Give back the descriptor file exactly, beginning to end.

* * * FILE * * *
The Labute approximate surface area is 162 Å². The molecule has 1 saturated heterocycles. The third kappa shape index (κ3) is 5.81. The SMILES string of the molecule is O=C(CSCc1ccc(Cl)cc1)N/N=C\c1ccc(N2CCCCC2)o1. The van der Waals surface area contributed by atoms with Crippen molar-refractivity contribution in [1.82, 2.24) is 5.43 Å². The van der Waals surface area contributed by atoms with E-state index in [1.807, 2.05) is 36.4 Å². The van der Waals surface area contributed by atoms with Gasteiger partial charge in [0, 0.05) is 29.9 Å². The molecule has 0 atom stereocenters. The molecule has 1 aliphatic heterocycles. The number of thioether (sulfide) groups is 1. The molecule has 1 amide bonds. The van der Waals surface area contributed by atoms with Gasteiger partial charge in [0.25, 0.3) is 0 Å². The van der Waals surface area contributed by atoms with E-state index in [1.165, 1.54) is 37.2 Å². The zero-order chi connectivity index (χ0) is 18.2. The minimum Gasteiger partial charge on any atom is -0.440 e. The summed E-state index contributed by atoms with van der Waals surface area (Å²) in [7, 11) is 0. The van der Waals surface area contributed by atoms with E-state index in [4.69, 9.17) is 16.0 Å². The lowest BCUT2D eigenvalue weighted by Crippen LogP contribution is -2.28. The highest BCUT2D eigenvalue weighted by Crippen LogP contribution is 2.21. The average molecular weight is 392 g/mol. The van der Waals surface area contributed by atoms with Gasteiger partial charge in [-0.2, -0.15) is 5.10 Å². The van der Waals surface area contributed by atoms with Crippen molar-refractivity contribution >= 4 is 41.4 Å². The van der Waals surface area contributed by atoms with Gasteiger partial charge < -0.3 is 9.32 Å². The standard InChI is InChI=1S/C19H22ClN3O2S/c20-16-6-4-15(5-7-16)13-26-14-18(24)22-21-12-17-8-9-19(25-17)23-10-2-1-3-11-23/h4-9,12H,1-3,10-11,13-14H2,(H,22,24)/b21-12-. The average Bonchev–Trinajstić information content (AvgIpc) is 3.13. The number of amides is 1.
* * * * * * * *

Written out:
The Labute approximate surface area is 162 Å². The molecule has 1 saturated heterocycles. The third kappa shape index (κ3) is 5.81. The SMILES string of the molecule is O=C(CSCc1ccc(Cl)cc1)N/N=C\c1ccc(N2CCCCC2)o1. The van der Waals surface area contributed by atoms with Crippen molar-refractivity contribution in [1.82, 2.24) is 5.43 Å². The van der Waals surface area contributed by atoms with E-state index in [1.807, 2.05) is 36.4 Å². The van der Waals surface area contributed by atoms with Gasteiger partial charge in [0, 0.05) is 29.9 Å². The molecule has 0 atom stereocenters. The molecule has 1 aliphatic heterocycles. The number of thioether (sulfide) groups is 1. The molecule has 1 amide bonds. The van der Waals surface area contributed by atoms with Gasteiger partial charge in [0.25, 0.3) is 0 Å². The van der Waals surface area contributed by atoms with E-state index in [1.165, 1.54) is 37.2 Å². The zero-order chi connectivity index (χ0) is 18.2. The minimum Gasteiger partial charge on any atom is -0.440 e. The summed E-state index contributed by atoms with van der Waals surface area (Å²) in [7, 11) is 0. The van der Waals surface area contributed by atoms with E-state index in [4.69, 9.17) is 16.0 Å². The lowest BCUT2D eigenvalue weighted by Crippen LogP contribution is -2.28. The highest BCUT2D eigenvalue weighted by Crippen LogP contribution is 2.21. The average molecular weight is 392 g/mol. The van der Waals surface area contributed by atoms with Gasteiger partial charge in [-0.2, -0.15) is 5.10 Å². The van der Waals surface area contributed by atoms with Crippen molar-refractivity contribution >= 4 is 41.4 Å². The van der Waals surface area contributed by atoms with Gasteiger partial charge < -0.3 is 9.32 Å². The standard InChI is InChI=1S/C19H22ClN3O2S/c20-16-6-4-15(5-7-16)13-26-14-18(24)22-21-12-17-8-9-19(25-17)23-10-2-1-3-11-23/h4-9,12H,1-3,10-11,13-14H2,(H,22,24)/b21-12-. The average Bonchev–Trinajstić information content (AvgIpc) is 3.13. The number of amides is 1.